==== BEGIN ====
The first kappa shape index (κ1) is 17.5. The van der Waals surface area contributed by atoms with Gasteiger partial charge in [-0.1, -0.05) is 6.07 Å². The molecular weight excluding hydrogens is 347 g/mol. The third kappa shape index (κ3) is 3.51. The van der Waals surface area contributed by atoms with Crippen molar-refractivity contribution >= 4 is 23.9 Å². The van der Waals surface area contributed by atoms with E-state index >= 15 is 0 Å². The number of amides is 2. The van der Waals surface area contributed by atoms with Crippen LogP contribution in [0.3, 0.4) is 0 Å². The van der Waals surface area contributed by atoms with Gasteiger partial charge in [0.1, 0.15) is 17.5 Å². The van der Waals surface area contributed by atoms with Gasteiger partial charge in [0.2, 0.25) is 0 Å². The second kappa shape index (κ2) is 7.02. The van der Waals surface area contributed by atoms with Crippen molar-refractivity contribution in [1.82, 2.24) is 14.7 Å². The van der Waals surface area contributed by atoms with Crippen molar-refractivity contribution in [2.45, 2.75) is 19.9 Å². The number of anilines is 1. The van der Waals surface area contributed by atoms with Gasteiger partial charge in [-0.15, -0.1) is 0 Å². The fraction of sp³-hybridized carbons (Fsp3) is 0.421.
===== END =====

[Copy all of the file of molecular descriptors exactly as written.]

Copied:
The first kappa shape index (κ1) is 17.5. The van der Waals surface area contributed by atoms with Gasteiger partial charge in [-0.1, -0.05) is 6.07 Å². The molecular weight excluding hydrogens is 347 g/mol. The third kappa shape index (κ3) is 3.51. The van der Waals surface area contributed by atoms with Crippen molar-refractivity contribution >= 4 is 23.9 Å². The van der Waals surface area contributed by atoms with E-state index >= 15 is 0 Å². The number of amides is 2. The van der Waals surface area contributed by atoms with Crippen LogP contribution in [0.3, 0.4) is 0 Å². The van der Waals surface area contributed by atoms with Gasteiger partial charge in [0.1, 0.15) is 17.5 Å². The van der Waals surface area contributed by atoms with Gasteiger partial charge in [0.2, 0.25) is 0 Å². The second kappa shape index (κ2) is 7.02. The van der Waals surface area contributed by atoms with Crippen molar-refractivity contribution in [1.82, 2.24) is 14.7 Å². The van der Waals surface area contributed by atoms with Crippen molar-refractivity contribution in [2.45, 2.75) is 19.9 Å². The number of anilines is 1. The van der Waals surface area contributed by atoms with Gasteiger partial charge in [-0.15, -0.1) is 0 Å². The fraction of sp³-hybridized carbons (Fsp3) is 0.421.